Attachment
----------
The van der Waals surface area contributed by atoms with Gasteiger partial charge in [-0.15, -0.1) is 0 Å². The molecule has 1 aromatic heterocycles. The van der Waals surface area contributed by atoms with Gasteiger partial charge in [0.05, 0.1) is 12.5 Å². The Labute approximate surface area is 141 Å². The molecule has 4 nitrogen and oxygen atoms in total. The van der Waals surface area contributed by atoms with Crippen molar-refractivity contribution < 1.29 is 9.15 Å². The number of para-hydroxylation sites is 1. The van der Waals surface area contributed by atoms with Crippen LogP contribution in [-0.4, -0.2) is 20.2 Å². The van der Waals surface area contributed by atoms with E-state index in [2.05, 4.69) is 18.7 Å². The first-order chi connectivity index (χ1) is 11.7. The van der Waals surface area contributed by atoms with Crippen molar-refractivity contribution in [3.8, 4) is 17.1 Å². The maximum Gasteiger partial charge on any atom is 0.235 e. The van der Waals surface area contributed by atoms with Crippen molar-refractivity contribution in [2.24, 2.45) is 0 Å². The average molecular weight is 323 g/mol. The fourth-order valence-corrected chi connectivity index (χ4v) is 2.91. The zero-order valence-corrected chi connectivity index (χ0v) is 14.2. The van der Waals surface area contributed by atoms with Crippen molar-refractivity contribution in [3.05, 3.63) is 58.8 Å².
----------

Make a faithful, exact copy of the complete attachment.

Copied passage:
The van der Waals surface area contributed by atoms with Gasteiger partial charge in [-0.15, -0.1) is 0 Å². The molecule has 1 aromatic heterocycles. The van der Waals surface area contributed by atoms with Gasteiger partial charge in [0.05, 0.1) is 12.5 Å². The Labute approximate surface area is 141 Å². The molecule has 4 nitrogen and oxygen atoms in total. The van der Waals surface area contributed by atoms with Crippen molar-refractivity contribution < 1.29 is 9.15 Å². The number of para-hydroxylation sites is 1. The van der Waals surface area contributed by atoms with Crippen LogP contribution in [-0.4, -0.2) is 20.2 Å². The van der Waals surface area contributed by atoms with E-state index in [2.05, 4.69) is 18.7 Å². The first-order chi connectivity index (χ1) is 11.7. The van der Waals surface area contributed by atoms with Crippen molar-refractivity contribution in [3.8, 4) is 17.1 Å². The maximum Gasteiger partial charge on any atom is 0.235 e. The van der Waals surface area contributed by atoms with Crippen molar-refractivity contribution in [2.24, 2.45) is 0 Å². The average molecular weight is 323 g/mol. The fourth-order valence-corrected chi connectivity index (χ4v) is 2.91. The zero-order valence-corrected chi connectivity index (χ0v) is 14.2. The van der Waals surface area contributed by atoms with Crippen molar-refractivity contribution in [3.05, 3.63) is 58.8 Å².